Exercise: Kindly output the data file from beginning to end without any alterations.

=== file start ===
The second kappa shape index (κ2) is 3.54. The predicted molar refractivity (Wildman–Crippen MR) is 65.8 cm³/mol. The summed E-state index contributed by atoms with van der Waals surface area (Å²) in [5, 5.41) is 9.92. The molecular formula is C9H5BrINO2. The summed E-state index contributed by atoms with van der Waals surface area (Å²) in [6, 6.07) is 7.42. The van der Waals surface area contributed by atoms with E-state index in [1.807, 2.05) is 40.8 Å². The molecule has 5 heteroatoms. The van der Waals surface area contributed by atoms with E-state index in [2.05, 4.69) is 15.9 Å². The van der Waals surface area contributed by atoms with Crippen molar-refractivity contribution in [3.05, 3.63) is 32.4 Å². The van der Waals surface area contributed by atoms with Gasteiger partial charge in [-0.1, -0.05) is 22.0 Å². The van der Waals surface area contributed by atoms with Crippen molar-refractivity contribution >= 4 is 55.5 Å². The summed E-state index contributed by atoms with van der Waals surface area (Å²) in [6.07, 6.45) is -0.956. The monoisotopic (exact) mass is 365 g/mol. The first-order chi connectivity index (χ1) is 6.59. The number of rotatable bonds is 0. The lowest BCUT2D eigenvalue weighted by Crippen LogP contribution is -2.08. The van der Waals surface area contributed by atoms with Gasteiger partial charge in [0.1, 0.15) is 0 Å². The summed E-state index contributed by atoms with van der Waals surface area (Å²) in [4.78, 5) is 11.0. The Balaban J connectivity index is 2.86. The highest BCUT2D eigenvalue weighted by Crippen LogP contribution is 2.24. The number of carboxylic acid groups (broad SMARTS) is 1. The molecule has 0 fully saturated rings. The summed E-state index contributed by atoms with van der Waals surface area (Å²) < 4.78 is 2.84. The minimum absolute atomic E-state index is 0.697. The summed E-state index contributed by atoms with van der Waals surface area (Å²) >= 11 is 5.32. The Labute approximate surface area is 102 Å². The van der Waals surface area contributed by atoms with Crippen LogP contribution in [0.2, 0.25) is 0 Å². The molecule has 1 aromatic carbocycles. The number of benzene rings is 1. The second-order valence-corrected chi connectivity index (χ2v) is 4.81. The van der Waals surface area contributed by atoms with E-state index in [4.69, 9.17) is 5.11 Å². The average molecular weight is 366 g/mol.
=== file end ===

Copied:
The second kappa shape index (κ2) is 3.54. The predicted molar refractivity (Wildman–Crippen MR) is 65.8 cm³/mol. The summed E-state index contributed by atoms with van der Waals surface area (Å²) in [5, 5.41) is 9.92. The molecular formula is C9H5BrINO2. The summed E-state index contributed by atoms with van der Waals surface area (Å²) in [6, 6.07) is 7.42. The van der Waals surface area contributed by atoms with E-state index in [1.807, 2.05) is 40.8 Å². The molecule has 5 heteroatoms. The van der Waals surface area contributed by atoms with E-state index in [2.05, 4.69) is 15.9 Å². The van der Waals surface area contributed by atoms with Crippen molar-refractivity contribution in [3.05, 3.63) is 32.4 Å². The van der Waals surface area contributed by atoms with Gasteiger partial charge in [-0.1, -0.05) is 22.0 Å². The van der Waals surface area contributed by atoms with Crippen molar-refractivity contribution >= 4 is 55.5 Å². The summed E-state index contributed by atoms with van der Waals surface area (Å²) in [6.07, 6.45) is -0.956. The monoisotopic (exact) mass is 365 g/mol. The first-order chi connectivity index (χ1) is 6.59. The number of rotatable bonds is 0. The lowest BCUT2D eigenvalue weighted by Crippen LogP contribution is -2.08. The van der Waals surface area contributed by atoms with Gasteiger partial charge in [0.1, 0.15) is 0 Å². The summed E-state index contributed by atoms with van der Waals surface area (Å²) in [4.78, 5) is 11.0. The Balaban J connectivity index is 2.86. The highest BCUT2D eigenvalue weighted by Crippen LogP contribution is 2.24. The number of carboxylic acid groups (broad SMARTS) is 1. The molecule has 0 fully saturated rings. The summed E-state index contributed by atoms with van der Waals surface area (Å²) < 4.78 is 2.84. The minimum absolute atomic E-state index is 0.697. The summed E-state index contributed by atoms with van der Waals surface area (Å²) >= 11 is 5.32. The Labute approximate surface area is 102 Å². The van der Waals surface area contributed by atoms with Crippen LogP contribution in [0.2, 0.25) is 0 Å². The molecule has 1 aromatic carbocycles. The number of benzene rings is 1. The second-order valence-corrected chi connectivity index (χ2v) is 4.81. The van der Waals surface area contributed by atoms with E-state index in [4.69, 9.17) is 5.11 Å². The average molecular weight is 366 g/mol.